This interactive map allows you to zoom in on each UIO service area, and see how this area has fared over the last year compared to the rest of the country. To zoom in on a service area, click the thick black lines outlining the UIO regions. You may need to zoom in with your mouse-wheel on some areas, particularly where multiple UIOs are clustered like in the Bay area and western Montana. You can then zoom into figures and maps using your mouse or by clicking on the figures. To zoom back out, move to the far right hand side and you should see two buttons. You can return to the starting national map by clicking the “home” button, and zoom-out to the previous page using the “up-arrow” button. Learn more about our data sources and the measurements used by clicking the glossary button on the lower right hand side of the map.
For example, let’s walk through how to use this with the example of Los Angeles County, where roughly 165,513 AI/AN people live (see figure A below). By February 28th 2021, there were 1,190,894 confirmed COVID-19 cases and 21,328 deaths. Since March 2020, Los Angeles has been in the top 10 counties in the nation by 14-day rolling average of new cases for 43 weeks (figure B). During weeks it was not in the top 10 counties, LA was still in the top 32 (or 10%) of counties – which are signified by the red and gold line respectively. Figure C shows how the 14-day rolling new case average has changed over the course of the pandemic, specific to this service area. You can see that cases peaked locally in December-February with a smaller peak in late July. Figure D shows these new cases in the form of a transmission rate, which factors in the population of the Los Angeles area and compares this with the CDC COVID-19 risk categories. Case rates above the red line indicate “high transmission risk” and the gold line indicates the cutoff for “substantial transmission risk”7. As you can see, Los Angeles county has been at high transmission risk category for 25 weeks, or 48% of the last year. Figure E and F shows the number of new deaths over time.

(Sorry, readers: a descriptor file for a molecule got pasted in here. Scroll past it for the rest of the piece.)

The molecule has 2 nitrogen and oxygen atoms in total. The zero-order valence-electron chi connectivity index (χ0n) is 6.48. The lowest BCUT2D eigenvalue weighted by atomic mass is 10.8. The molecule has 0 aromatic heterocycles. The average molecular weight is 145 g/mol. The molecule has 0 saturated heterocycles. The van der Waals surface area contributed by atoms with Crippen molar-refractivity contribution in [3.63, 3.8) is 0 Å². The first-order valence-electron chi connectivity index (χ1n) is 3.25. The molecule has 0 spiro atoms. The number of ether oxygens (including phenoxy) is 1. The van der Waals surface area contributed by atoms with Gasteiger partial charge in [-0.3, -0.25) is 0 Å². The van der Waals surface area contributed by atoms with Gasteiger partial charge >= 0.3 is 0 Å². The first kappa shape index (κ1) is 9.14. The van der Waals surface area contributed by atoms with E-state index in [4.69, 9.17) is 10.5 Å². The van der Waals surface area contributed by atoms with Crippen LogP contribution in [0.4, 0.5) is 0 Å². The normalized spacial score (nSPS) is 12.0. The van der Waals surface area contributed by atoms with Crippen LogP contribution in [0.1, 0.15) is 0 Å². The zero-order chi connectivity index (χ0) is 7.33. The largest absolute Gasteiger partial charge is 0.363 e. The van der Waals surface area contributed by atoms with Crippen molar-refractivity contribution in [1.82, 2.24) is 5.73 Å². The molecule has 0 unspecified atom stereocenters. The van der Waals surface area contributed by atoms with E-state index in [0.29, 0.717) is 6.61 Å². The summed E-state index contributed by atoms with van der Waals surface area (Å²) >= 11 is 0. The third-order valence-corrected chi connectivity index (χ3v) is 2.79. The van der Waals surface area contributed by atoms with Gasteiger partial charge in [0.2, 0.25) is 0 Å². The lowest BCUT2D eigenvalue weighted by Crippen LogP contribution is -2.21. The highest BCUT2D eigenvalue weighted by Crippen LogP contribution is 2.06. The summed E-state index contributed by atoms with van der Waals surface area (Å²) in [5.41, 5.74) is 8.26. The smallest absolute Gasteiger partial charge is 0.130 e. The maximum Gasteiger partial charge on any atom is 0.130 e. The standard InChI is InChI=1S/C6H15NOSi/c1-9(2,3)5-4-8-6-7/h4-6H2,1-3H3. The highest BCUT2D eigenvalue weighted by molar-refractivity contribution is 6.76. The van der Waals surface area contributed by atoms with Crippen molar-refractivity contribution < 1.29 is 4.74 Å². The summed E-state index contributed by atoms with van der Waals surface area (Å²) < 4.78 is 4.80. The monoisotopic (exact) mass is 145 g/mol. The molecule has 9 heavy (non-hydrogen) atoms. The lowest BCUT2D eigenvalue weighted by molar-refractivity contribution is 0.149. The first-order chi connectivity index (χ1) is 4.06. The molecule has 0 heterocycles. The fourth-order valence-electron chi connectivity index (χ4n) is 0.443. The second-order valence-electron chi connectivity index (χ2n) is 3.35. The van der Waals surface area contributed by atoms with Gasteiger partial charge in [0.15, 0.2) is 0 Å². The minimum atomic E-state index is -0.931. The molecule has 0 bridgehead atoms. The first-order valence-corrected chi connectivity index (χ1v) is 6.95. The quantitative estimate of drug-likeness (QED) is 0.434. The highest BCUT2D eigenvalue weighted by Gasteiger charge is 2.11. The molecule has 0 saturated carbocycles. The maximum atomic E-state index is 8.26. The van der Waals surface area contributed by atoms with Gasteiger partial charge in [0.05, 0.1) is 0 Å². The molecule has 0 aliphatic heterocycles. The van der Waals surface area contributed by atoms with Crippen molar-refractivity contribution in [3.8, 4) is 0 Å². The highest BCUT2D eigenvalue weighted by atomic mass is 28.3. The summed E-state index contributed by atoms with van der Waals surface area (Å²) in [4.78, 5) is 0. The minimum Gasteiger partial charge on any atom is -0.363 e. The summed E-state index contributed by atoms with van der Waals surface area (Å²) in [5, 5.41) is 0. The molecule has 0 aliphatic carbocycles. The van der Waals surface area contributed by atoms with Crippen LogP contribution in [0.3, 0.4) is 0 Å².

Figure A Figure B
As you can see, Los Angeles county has been consistently ranked at the top of US counties by number of new cases every week since May 2020, has experienced peaks and valleys, and has generally been a very “high transmission” county. Such a large and persistent burden will affect the AI/AN population that lives there and the providers that serve them.
Figure C Figure D
Figure E Figure F
The story is the similar across the country, in all 38 urban service areas. Please investigate other areas. Some cities saw peaks in the first wave of spring 2020, others in the late summer, and many more in the winter of 2020-2021. Yet at any given time, there was usually a UIO serving in the top counties in the Nation. Native populations exist in each of these areas, but are often overlooked as a “small population“. Even when racial data on cases and deaths doesn’t exist or include AI/AN people, it is important to remember that UIOs have been on the frontlines providing culturally-competent care in the hotspots of the pandemic. We must remember that UIOs are struggling against these surges every day, as are the people they serve.
NCUIH hopes this data tool brings some awareness of the magnitude of this issue, as millions of AI/AN people continue to live and struggle against coronavirus. We also hope this data is helpful for UIOs in their communication, advocacy, and grant writing activities.
Remember, you can always ask NCUIH for data analysis or technical assistance via our website. Stay tuned for our second COVID-19 Data Tools post, where we will dive into the specific vulnerabilities to COVID-19 that AI/AN communities face within cities.
By Alexander Zeymo & Andrew Kalweit, posted on Monday June 28, 2021